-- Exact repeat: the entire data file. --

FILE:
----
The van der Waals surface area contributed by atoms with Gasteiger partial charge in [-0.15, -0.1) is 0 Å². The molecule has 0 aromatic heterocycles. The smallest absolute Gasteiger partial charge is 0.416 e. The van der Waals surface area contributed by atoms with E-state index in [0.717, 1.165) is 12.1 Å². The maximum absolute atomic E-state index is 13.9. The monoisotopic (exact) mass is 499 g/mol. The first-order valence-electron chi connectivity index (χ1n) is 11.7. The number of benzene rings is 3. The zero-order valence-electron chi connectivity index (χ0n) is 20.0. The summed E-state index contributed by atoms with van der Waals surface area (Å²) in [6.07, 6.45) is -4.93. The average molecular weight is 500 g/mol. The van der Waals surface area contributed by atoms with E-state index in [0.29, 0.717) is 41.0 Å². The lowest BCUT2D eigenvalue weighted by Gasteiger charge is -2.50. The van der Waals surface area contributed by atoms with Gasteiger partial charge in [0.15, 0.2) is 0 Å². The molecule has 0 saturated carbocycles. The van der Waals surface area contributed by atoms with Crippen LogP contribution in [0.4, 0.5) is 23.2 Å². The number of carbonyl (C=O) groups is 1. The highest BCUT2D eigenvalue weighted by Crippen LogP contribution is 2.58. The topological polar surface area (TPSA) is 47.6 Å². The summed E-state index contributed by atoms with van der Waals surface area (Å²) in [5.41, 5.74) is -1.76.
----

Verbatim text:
The van der Waals surface area contributed by atoms with Gasteiger partial charge in [-0.15, -0.1) is 0 Å². The molecule has 0 aromatic heterocycles. The smallest absolute Gasteiger partial charge is 0.416 e. The van der Waals surface area contributed by atoms with E-state index in [0.717, 1.165) is 12.1 Å². The maximum absolute atomic E-state index is 13.9. The monoisotopic (exact) mass is 499 g/mol. The first-order valence-electron chi connectivity index (χ1n) is 11.7. The number of benzene rings is 3. The zero-order valence-electron chi connectivity index (χ0n) is 20.0. The summed E-state index contributed by atoms with van der Waals surface area (Å²) in [6.07, 6.45) is -4.93. The average molecular weight is 500 g/mol. The van der Waals surface area contributed by atoms with E-state index in [0.29, 0.717) is 41.0 Å². The lowest BCUT2D eigenvalue weighted by Gasteiger charge is -2.50. The van der Waals surface area contributed by atoms with Gasteiger partial charge in [0.15, 0.2) is 0 Å². The molecule has 0 saturated carbocycles. The van der Waals surface area contributed by atoms with Crippen LogP contribution in [0.4, 0.5) is 23.2 Å². The number of carbonyl (C=O) groups is 1. The highest BCUT2D eigenvalue weighted by Crippen LogP contribution is 2.58. The topological polar surface area (TPSA) is 47.6 Å². The summed E-state index contributed by atoms with van der Waals surface area (Å²) in [5.41, 5.74) is -1.76.